- Introduction
- Create a graph
- Run the algorithm
- Description of the algorithm
- Exercise 1
- Exercise 2
- More

What's the cheapest way from left to right?

In many applications one wants to obtain the shortest path from a to b.
Depending on the context, the length of the path does not necessarily have to be the length in meter or miles: One can as well look at the cost or duration of a path – therefore looking for the **cheapest path**.

- To create a node, make a double-click in the drawing area.
- To create an edge, first click on the output node and then click on the destination node.
- Right-clicking deletes edges and nodes.

A
occured when reading from file:
the contents:

Starting node from where distances and shortest paths are computed. | |

"Predecessor edge" that is used by the shortest path to the node. |

BEGIN

d(v[1]) ← 0

FOR j = 2,..,n DO

d(v[j]) ← ∞

FOR i = 1,..,(|V|-1) DO

FOR ALL (u,v) in E DO

d(v) ← min(d(v), d(u)+l(u,v))

FOR ALL (u,v) in E DO

IF d(v) > d(u) + l(u,v) DO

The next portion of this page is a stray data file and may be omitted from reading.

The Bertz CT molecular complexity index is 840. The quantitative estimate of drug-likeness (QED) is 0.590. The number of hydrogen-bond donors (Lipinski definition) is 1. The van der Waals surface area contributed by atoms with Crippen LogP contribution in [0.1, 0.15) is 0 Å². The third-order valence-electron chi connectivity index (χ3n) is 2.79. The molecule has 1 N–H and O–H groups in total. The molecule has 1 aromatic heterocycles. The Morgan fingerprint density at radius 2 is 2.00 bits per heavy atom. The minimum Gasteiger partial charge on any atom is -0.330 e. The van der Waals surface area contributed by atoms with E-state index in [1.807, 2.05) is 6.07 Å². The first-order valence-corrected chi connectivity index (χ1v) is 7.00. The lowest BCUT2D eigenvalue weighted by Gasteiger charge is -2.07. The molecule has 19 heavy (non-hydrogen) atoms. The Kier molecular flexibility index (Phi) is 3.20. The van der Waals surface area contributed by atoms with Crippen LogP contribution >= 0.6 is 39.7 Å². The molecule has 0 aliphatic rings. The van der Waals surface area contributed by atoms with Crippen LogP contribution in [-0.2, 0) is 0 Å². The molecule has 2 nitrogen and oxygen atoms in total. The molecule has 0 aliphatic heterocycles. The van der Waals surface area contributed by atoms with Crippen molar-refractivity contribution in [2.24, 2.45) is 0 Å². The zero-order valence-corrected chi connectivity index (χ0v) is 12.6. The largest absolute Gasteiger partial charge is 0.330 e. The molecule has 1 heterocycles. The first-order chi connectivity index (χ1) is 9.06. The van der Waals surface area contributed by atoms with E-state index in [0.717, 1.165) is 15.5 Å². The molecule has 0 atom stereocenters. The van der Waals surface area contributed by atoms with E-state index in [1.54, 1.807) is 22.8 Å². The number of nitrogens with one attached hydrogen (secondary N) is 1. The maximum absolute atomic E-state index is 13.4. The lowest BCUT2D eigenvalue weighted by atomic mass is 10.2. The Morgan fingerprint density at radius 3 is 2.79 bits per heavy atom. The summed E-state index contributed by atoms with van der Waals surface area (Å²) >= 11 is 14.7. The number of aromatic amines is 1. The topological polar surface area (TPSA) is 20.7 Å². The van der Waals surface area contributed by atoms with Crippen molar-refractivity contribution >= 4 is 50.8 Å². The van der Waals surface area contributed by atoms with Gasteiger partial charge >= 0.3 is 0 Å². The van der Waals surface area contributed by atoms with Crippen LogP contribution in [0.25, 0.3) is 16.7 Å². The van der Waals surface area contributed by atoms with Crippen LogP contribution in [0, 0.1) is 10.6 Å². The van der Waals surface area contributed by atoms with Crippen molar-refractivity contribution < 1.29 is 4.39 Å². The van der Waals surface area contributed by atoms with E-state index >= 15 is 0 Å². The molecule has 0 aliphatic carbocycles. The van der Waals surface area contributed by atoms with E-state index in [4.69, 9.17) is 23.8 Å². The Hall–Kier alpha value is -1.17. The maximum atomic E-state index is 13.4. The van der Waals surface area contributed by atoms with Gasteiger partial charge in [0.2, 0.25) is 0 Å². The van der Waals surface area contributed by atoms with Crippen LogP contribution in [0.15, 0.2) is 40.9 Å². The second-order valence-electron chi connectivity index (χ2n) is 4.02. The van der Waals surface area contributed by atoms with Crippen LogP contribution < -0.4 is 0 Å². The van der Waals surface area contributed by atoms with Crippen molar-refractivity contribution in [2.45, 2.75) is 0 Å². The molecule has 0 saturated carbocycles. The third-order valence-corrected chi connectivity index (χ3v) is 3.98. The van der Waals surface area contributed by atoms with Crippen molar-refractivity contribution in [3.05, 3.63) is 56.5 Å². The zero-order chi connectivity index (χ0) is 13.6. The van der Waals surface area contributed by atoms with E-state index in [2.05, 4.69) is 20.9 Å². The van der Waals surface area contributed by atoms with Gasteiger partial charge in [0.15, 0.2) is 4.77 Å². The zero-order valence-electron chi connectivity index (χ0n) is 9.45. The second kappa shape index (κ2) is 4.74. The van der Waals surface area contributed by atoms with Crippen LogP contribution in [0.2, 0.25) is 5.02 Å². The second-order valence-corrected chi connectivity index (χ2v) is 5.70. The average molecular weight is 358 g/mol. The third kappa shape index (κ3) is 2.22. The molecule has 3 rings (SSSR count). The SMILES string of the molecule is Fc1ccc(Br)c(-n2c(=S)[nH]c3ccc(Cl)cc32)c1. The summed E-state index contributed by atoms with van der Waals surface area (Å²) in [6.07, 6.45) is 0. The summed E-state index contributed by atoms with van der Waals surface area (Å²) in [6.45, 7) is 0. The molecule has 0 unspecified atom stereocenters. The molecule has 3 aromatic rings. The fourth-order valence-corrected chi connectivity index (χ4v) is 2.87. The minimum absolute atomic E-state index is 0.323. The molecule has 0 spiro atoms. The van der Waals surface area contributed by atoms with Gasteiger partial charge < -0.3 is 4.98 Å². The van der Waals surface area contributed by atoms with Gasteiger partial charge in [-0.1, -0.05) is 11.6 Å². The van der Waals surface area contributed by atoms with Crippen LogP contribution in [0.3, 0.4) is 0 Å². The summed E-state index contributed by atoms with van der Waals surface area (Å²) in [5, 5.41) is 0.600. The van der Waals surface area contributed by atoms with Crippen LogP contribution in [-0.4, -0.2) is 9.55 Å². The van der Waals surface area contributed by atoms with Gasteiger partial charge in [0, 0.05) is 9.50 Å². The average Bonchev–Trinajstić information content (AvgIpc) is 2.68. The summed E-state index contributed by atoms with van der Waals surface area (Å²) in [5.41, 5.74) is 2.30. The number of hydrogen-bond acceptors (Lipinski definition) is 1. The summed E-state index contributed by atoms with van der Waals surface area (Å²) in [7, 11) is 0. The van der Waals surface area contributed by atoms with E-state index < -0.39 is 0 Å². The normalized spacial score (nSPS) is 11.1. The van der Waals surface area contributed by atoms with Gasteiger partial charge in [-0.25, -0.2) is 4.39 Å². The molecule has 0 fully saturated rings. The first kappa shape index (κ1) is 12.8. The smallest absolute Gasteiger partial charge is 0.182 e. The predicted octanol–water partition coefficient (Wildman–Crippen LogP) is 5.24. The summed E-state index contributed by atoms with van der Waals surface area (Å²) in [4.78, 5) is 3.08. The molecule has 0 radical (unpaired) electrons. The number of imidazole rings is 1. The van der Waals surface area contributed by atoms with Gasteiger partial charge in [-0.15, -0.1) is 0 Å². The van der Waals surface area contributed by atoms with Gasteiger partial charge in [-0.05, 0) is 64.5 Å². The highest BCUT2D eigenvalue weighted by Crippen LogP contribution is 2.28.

Message: "Negative Circle"

END

i | d(u) | d(v) | l(u,v) |
---|---|---|---|

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Starting node from where distances and shortest paths are computed. | |

"Predecessor edge" that is used by the shortest path to the node. |

BEGIN

d(v[1]) ← 0

FOR j = 2,..,n DO

d(v[j]) ← ∞

FOR i = 1,..,(|V|-1) DO

FOR ALL (u,v) in E DO

d(v) ← min(d(v), d(u)+l(u,v))

FOR ALL (u,v) in E DO

IF d(v) > d(u) + l(u,v) DO

Message: "Negative Circle"

END

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Starting node from where distances and shortest paths are computed. | |

Edge that has already been selected. | |

Edge that has been selected in the previous step. |

The Bellman-Ford Algorithm can compute all distances correctly in only one phase.

To do so, he has to look at the edges in the **right sequence**.
**This ordering is not easy to find** – calculating it takes the same time as the Bellman-Ford Algorithm itself.

As one can see in the example: The ordering on the left in reasonable, after one phase the algorithm has correctly determined all distances. This is not the case on the right.

In this exercise you can test how many phases the algorithm needs for different sequences of the edges.

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